With pretty close to 100% cost certainty for rookies, a guy doesn’t have to be scheme or situation transcendent to justify a high pick. Really, all you do is ask: If we think Irvin is likely to average 8-14 sacks over his first four years, could we get that at market rates for less than we’re paying now?

    I think the answer is a resounding no. You could get lucky, like Houston did after we let Jasin Babin go. But you can’t go out and get a guy with that kind of rep in his prime for what we’ll pay Irvin. So, the “reach” issue is moot. And what’s more, Aldon Smith should have put to rest any of the questions about drafting a specialist with a high pick.

    • That’s an interesting way to look at it.

      And for what it’s worth I think the Irvin draft stock stuff may not be important when the players take the field, but still gets reported on because it impacts the draft day narrative. If Irvin fails, Carroll will take extra heat because people would think he reached so badly for Irvin in the first place. If a guy like Trent Richardson had fallen to our pick and he had failed during his career here, people would have given Carroll more leeway since it’s a move anyone would have made. But if Irvin fails, it will look a bit like passing on Brett Favre for Dan McGwire in some fans minds.

      So I think this stuff matters, but only in a purely political sense. Keeping your job is about more than just not losing games, it’s about managing perceptions- just ask Mike Shanahan- who was building a great team in Denver but got fired anyway because of some unpopular decisions. So it’s nice hearing these reports come out which alleviates some of that perception pressure. It’s also nice to know that Seattle did not likely miss an opportunity by turning down the chance to trade down again.

  9. Misfit74 says:

    Thinking of Irvin being a Jet instead of a Seahawk makes me nauseous.

    I saw reports previously about the Jets wanting to take Irvin and the fact the FO didn’t want to get too cute and move back too far and miss him. Those reports said that the Jets would have taken Irvin if we had dropped down in a trade-back. This news seems to expound upon that story in more detail which also gives some validation or merit to the earlier story. Good stuff. So glad we got our guy.

  10. nepacific says:

    They probably could have traded down again and still got him, but that would have been getting too cute (lol). They were right not to be too greedy — as long as Bruce turns out to be the guy they think he is and we hope he is.

  11. Akki says:

    I feel Canfora’s account of the Jets’ maneuvering in the 1st round might mirror what the Seahawks faced in the 2nd. They may have had Kendricks and Wagner approximately equal, and had a trade-down set up if both were still available at #47. Kendricks gets snatched up, risk of trading down is too high, and they take Wagner. They can still claim that they got “the guy we wanted all along” in Wagner.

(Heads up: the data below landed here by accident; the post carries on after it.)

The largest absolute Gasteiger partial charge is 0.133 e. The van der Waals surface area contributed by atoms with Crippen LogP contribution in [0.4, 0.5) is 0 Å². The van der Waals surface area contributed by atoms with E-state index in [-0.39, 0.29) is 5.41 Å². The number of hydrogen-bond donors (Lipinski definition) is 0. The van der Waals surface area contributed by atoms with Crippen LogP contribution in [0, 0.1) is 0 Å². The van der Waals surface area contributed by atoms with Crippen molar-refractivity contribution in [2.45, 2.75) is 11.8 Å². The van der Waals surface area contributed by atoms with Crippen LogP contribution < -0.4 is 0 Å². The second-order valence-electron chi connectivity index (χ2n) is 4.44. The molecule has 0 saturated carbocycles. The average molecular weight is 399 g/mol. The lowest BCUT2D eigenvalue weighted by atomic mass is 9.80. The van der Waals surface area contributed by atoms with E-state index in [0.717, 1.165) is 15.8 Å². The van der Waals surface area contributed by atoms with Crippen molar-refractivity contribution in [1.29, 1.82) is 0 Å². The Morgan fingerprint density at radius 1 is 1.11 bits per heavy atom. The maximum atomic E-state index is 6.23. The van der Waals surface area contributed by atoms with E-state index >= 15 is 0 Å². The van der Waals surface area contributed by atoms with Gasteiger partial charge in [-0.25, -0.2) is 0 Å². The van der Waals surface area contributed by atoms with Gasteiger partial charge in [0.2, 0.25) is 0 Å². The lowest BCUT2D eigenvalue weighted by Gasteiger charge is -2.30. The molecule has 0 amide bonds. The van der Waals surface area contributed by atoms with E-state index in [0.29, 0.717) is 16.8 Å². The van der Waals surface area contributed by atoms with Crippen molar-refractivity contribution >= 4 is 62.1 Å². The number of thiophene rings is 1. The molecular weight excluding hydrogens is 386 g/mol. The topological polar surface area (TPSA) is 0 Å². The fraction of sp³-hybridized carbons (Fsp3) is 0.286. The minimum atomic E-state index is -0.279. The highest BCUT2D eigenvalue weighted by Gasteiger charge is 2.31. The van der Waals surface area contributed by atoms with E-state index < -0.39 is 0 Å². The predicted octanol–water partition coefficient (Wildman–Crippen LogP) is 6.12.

12. Belgaron says:

    The thing about Irvin is it’s not just the sacks, its the pressures, the breaking down of the pocket, and the interceptions. The reason why it was so important to get a pass rusher was because the ‘Hawks have four guys capable of getting 6+ interceptions a piece this year plus several nickel-dime backs who will chip in a few as well. And they added more sacks without giving up their stout run stoppage as Red is also back to stay and he was the lynch pin to shutting down the run. A defense is only as strong as its weakest link and they went after that link by getting the guy they judged as the best pass rusher in the draft as they had their choice of any of them. The happiest four guys on the team with the selection of Irvin were ET, KC, BB, and RS because his addition is going to make them all viable all pro selections.

  13. Jake says:

    We drafted the best passrusher in the 2012 draft at #15!! In the immortal words of Short Round, “What the problem Dr. Jones?”

    Look at it this way, the #12 pick was the currency: So with that, we bought a Bruce Irvin, a Jeremy Lane and a Jaye Howard. I don’t care what Kiper, etc say – I don’t care if we could have moved down again. If had added an Iloka and lost Irvin… I would leave an empty feeling in my stomach.

    Example: Let’s say we trade down to #18 and add a 4th (Someone takes Irvin between 15-17)… So now it’s Coples, Jeremy Lane, Jaye Howard, and George Iloka. We added good players at two positions (Coples, Iloka). But I think the dynamic player (Irvin) is worth more than that.

    To me, the value of #12 was maximized because A) an elite playmaker was drafted at a position of need and B) We got two additional depth guys by moving down a little.